Montgomery County Budget Plan Delays the Pain

$370M deficit projected for following year

ROCKVILLE, Md. -- Montgomery County officials have put together a budget that depends on one-time fixes and accounting moves to delay the pain from a deficit of more than $550 million.

But some officials believe the budget could make it more difficult for the county to get out of $370 million deficit projected for the following fiscal year.

The County Council is expected to approve a more-than-$4 billion budget Thursday that restores cuts to bus routes, avoids layoffs of government employees and does not raise property tax revenue above the local limit.

But to close the current deficit, County Executive Isiah Leggett has recommended temporary measures that could come back to haunt them.

He warns that council members, who control the money, will have fewer options when putting together a budget next year.

"Even if the number turns out to be smaller, it could be an even bigger problem because we don't have as many places to go," said Timothy Firestine, who is Leggett's chief administrative officer.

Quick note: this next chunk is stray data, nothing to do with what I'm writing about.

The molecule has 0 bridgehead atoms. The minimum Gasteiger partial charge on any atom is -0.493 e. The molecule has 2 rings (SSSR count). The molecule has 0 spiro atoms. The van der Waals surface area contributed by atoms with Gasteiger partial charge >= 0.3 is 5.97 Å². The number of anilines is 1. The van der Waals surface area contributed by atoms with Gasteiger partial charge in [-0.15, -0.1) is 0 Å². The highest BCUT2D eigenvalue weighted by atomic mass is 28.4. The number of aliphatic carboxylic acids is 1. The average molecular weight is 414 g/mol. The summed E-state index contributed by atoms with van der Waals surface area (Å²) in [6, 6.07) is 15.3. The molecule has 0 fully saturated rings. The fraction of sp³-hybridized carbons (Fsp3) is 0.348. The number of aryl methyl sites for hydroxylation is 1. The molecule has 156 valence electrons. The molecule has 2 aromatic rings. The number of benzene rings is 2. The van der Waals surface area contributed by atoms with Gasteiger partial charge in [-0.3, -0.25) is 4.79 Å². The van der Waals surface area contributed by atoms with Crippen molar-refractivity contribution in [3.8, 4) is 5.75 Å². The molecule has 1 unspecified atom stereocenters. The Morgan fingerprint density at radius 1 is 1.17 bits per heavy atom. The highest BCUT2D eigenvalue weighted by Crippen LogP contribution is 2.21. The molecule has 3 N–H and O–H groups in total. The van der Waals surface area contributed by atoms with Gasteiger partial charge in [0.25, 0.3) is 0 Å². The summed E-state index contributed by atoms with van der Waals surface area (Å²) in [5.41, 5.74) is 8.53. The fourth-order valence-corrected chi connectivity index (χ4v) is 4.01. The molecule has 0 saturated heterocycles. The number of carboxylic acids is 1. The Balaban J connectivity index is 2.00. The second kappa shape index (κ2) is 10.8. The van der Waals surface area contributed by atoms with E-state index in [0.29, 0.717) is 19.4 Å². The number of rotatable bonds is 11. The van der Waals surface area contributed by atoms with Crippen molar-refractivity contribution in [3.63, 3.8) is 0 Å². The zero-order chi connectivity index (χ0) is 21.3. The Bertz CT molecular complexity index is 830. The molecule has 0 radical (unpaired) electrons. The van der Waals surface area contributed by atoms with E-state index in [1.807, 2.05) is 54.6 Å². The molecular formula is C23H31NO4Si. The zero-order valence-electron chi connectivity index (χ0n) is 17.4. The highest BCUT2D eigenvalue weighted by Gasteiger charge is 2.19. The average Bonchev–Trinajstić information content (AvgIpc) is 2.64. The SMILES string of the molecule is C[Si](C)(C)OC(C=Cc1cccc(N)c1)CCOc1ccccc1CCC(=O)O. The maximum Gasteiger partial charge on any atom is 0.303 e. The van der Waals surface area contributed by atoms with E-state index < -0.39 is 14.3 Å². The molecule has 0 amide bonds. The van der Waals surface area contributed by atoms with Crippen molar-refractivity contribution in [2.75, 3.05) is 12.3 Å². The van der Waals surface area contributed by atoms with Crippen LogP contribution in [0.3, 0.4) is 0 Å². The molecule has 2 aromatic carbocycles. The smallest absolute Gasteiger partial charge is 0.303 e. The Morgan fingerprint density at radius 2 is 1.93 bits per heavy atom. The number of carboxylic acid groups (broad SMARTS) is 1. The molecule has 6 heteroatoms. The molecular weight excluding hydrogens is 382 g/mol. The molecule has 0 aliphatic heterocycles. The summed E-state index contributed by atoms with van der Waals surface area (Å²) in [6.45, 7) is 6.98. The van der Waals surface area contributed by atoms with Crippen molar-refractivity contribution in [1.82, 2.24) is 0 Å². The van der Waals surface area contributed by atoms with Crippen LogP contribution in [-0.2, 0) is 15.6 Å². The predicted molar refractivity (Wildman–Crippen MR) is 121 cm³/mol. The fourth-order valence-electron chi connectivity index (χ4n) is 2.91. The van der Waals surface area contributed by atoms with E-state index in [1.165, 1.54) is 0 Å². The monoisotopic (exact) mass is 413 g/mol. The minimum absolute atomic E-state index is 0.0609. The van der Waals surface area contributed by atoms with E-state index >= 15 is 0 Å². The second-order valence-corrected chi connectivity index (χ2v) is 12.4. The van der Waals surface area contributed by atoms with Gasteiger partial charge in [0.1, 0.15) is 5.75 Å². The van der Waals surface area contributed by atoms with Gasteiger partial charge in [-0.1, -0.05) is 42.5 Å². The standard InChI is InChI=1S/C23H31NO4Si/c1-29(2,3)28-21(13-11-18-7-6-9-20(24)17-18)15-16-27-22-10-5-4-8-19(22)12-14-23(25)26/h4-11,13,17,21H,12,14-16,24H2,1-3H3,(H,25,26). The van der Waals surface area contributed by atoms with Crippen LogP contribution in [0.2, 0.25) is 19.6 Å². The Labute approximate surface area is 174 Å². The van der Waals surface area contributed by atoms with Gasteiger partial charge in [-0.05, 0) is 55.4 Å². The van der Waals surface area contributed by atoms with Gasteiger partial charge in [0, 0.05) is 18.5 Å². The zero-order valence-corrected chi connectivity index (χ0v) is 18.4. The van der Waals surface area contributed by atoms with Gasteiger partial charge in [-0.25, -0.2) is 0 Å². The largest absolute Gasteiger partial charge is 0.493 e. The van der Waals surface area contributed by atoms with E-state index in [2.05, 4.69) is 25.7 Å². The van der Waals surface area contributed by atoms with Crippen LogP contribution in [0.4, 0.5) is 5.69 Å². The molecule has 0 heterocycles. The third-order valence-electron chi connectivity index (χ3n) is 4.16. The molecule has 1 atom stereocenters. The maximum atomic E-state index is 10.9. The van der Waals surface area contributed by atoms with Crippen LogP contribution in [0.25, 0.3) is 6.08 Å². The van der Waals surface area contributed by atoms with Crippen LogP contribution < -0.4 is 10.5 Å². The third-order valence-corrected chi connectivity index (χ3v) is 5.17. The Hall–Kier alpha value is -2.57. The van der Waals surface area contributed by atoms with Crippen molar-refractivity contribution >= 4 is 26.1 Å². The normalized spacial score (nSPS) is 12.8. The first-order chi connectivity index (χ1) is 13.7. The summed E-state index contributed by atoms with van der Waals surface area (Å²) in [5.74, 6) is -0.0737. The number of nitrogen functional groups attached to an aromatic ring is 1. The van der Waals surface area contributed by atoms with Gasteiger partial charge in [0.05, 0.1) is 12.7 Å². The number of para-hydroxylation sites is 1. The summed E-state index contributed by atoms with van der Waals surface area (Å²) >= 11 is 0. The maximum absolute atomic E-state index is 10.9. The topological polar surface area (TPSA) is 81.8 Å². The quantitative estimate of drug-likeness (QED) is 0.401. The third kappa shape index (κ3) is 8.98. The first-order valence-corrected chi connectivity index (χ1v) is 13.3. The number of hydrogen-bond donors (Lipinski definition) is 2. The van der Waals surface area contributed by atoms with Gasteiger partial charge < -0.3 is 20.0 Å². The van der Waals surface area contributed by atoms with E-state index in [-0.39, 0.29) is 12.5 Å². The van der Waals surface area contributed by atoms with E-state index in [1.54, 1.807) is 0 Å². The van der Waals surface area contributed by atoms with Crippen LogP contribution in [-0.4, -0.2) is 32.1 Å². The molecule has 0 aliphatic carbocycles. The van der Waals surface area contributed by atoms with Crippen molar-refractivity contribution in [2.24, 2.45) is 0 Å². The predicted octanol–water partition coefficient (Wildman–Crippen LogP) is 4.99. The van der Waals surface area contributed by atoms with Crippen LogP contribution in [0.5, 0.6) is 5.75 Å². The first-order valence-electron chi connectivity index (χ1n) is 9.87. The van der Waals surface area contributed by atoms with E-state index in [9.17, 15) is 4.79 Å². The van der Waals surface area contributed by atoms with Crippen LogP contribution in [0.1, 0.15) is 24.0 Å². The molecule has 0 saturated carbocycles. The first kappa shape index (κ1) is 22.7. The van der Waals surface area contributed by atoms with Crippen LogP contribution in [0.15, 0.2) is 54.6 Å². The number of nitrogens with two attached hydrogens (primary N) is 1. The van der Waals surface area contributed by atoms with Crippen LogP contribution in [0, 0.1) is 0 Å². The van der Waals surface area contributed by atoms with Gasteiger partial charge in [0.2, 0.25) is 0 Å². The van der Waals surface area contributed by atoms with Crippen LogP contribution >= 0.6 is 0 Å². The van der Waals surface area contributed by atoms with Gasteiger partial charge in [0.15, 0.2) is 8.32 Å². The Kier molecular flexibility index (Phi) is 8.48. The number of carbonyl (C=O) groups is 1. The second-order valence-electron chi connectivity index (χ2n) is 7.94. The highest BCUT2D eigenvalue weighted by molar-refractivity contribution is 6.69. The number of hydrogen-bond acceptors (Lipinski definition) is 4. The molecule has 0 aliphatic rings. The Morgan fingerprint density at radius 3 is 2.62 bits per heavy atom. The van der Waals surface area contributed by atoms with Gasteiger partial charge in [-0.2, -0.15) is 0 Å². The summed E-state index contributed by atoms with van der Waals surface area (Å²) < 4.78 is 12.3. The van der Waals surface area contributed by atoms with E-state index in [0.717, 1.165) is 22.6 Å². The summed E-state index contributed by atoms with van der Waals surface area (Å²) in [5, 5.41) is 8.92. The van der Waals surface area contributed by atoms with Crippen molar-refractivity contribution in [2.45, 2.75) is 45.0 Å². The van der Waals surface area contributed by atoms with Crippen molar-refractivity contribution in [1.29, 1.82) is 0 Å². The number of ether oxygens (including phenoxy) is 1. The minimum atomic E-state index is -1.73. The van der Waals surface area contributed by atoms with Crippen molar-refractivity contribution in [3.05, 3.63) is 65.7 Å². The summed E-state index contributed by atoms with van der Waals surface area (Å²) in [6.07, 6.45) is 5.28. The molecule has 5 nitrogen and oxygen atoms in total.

Firestine acknowledged that plans to tap into Montgomery's rainy day fund and to postpone most of the county's annual contribution to future retiree health care costs will lead rating agencies to ask, "How do you get back on track with what was good fiscal practice?"


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Council President Phil Andrews said county officials are making a decision to relax budgeting practices to protect government services and taxpayers who are "squeezed and can't afford to pay more."

He said Leggett and the council have in the past three years taken steps to slow spending increases and to deal with the imbalance between spending and revenue.

For fiscal 2010, the council is ready to approve an operating budget that cuts year-to-year spending by 1.1 percent, the first decrease in almost two decades.

With real estate and income tax revenue falling, officials had few attractive options for dealing with a shortfall that represented about 13 percent of projected spending. The blueprint for fiscal 2010 frees up $40 million by reducing the county's reserve from 6 percent to 5 percent.

For the second year, the county intends to cut its down payment on retiree health care costs, slashing the scheduled contribution from $66 million to $12 million. The budget proposal also skimps on the contribution to a cash fund for construction projects.

Instead of setting aside $31 million, as county policy recommends, the plan includes $1.3 million.

Robin Prunty is a senior director at Standard & Poor's who has tracked Montgomery's finances. She called the county's underlying economic base "extremely strong." But she said any government that relies on one-time resources inevitably makes the structural problem "more substantial."

Copyright AP - Associated Press
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